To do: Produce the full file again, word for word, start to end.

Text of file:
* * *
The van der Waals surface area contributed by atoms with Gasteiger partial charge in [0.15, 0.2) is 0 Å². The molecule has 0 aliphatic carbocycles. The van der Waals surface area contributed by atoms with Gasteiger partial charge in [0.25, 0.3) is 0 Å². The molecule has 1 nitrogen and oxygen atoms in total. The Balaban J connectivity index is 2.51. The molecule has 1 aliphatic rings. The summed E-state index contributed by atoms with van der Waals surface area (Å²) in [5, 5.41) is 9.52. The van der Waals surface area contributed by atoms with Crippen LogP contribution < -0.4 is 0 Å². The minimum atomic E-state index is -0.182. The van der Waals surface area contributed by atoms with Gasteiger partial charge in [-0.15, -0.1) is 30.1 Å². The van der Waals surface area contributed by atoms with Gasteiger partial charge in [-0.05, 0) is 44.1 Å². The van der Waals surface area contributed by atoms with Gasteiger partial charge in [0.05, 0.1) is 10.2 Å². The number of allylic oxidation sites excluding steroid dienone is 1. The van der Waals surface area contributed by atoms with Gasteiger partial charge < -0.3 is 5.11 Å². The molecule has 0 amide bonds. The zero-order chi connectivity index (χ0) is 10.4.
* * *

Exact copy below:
The van der Waals surface area contributed by atoms with Gasteiger partial charge in [0.15, 0.2) is 0 Å². The molecule has 0 aliphatic carbocycles. The van der Waals surface area contributed by atoms with Gasteiger partial charge in [0.25, 0.3) is 0 Å². The molecule has 1 nitrogen and oxygen atoms in total. The Balaban J connectivity index is 2.51. The molecule has 1 aliphatic rings. The summed E-state index contributed by atoms with van der Waals surface area (Å²) in [5, 5.41) is 9.52. The van der Waals surface area contributed by atoms with Crippen LogP contribution < -0.4 is 0 Å². The minimum atomic E-state index is -0.182. The van der Waals surface area contributed by atoms with Gasteiger partial charge in [-0.15, -0.1) is 30.1 Å². The van der Waals surface area contributed by atoms with Gasteiger partial charge in [-0.05, 0) is 44.1 Å². The van der Waals surface area contributed by atoms with Gasteiger partial charge in [0.05, 0.1) is 10.2 Å². The number of allylic oxidation sites excluding steroid dienone is 1. The van der Waals surface area contributed by atoms with Gasteiger partial charge < -0.3 is 5.11 Å². The molecule has 0 amide bonds. The zero-order chi connectivity index (χ0) is 10.4.